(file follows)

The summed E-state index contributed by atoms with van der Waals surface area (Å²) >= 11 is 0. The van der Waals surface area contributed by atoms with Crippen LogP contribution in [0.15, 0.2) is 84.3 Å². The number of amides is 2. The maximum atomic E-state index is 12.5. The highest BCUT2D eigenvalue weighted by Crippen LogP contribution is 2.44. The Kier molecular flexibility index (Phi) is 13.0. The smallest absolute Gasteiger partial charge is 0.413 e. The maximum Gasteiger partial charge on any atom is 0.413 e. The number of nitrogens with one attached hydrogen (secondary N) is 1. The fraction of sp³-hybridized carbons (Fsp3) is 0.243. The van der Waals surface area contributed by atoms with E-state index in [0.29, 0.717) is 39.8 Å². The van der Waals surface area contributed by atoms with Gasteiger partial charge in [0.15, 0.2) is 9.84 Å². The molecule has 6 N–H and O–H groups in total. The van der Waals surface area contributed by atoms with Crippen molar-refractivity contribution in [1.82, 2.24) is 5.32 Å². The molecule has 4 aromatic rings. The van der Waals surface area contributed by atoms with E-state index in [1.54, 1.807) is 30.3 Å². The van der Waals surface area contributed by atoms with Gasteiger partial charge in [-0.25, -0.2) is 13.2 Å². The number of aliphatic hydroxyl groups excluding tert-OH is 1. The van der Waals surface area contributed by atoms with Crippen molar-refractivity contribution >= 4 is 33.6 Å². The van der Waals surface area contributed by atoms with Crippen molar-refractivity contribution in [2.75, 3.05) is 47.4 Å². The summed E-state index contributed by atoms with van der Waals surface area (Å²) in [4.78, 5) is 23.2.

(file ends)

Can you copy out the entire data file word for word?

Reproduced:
The summed E-state index contributed by atoms with van der Waals surface area (Å²) >= 11 is 0. The van der Waals surface area contributed by atoms with Crippen LogP contribution in [0.15, 0.2) is 84.3 Å². The number of amides is 2. The maximum atomic E-state index is 12.5. The highest BCUT2D eigenvalue weighted by Crippen LogP contribution is 2.44. The Kier molecular flexibility index (Phi) is 13.0. The smallest absolute Gasteiger partial charge is 0.413 e. The maximum Gasteiger partial charge on any atom is 0.413 e. The number of nitrogens with one attached hydrogen (secondary N) is 1. The fraction of sp³-hybridized carbons (Fsp3) is 0.243. The van der Waals surface area contributed by atoms with E-state index in [0.29, 0.717) is 39.8 Å². The van der Waals surface area contributed by atoms with Gasteiger partial charge in [0.15, 0.2) is 9.84 Å². The molecule has 6 N–H and O–H groups in total. The van der Waals surface area contributed by atoms with Crippen molar-refractivity contribution in [1.82, 2.24) is 5.32 Å². The molecule has 4 aromatic rings. The van der Waals surface area contributed by atoms with E-state index in [1.54, 1.807) is 30.3 Å². The van der Waals surface area contributed by atoms with Gasteiger partial charge in [-0.25, -0.2) is 13.2 Å². The number of aliphatic hydroxyl groups excluding tert-OH is 1. The van der Waals surface area contributed by atoms with Crippen molar-refractivity contribution >= 4 is 33.6 Å². The van der Waals surface area contributed by atoms with Crippen molar-refractivity contribution in [2.75, 3.05) is 47.4 Å². The summed E-state index contributed by atoms with van der Waals surface area (Å²) in [4.78, 5) is 23.2.